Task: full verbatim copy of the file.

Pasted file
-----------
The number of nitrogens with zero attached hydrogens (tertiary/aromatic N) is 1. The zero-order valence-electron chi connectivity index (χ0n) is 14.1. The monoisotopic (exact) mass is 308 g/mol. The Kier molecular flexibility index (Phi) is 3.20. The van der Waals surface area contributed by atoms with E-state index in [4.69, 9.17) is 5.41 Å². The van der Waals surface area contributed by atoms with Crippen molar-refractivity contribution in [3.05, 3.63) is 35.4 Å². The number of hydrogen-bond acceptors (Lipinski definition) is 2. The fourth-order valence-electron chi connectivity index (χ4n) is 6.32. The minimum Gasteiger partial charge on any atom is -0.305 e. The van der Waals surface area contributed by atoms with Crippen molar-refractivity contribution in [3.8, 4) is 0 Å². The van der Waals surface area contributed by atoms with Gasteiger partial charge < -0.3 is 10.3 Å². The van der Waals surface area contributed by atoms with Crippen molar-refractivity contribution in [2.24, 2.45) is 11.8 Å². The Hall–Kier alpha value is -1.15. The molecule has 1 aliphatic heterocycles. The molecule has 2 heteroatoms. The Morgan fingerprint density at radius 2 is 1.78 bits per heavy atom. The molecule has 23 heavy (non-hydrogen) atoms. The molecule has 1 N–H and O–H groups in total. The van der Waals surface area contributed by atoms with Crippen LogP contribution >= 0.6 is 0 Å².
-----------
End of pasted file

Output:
The number of nitrogens with zero attached hydrogens (tertiary/aromatic N) is 1. The zero-order valence-electron chi connectivity index (χ0n) is 14.1. The monoisotopic (exact) mass is 308 g/mol. The Kier molecular flexibility index (Phi) is 3.20. The van der Waals surface area contributed by atoms with E-state index in [4.69, 9.17) is 5.41 Å². The van der Waals surface area contributed by atoms with Crippen molar-refractivity contribution in [3.05, 3.63) is 35.4 Å². The number of hydrogen-bond acceptors (Lipinski definition) is 2. The fourth-order valence-electron chi connectivity index (χ4n) is 6.32. The minimum Gasteiger partial charge on any atom is -0.305 e. The van der Waals surface area contributed by atoms with Crippen molar-refractivity contribution in [3.8, 4) is 0 Å². The van der Waals surface area contributed by atoms with Gasteiger partial charge < -0.3 is 10.3 Å². The van der Waals surface area contributed by atoms with Crippen molar-refractivity contribution in [2.24, 2.45) is 11.8 Å². The Hall–Kier alpha value is -1.15. The molecule has 1 aliphatic heterocycles. The molecule has 2 heteroatoms. The Morgan fingerprint density at radius 2 is 1.78 bits per heavy atom. The molecule has 23 heavy (non-hydrogen) atoms. The molecule has 1 N–H and O–H groups in total. The van der Waals surface area contributed by atoms with Crippen LogP contribution >= 0.6 is 0 Å².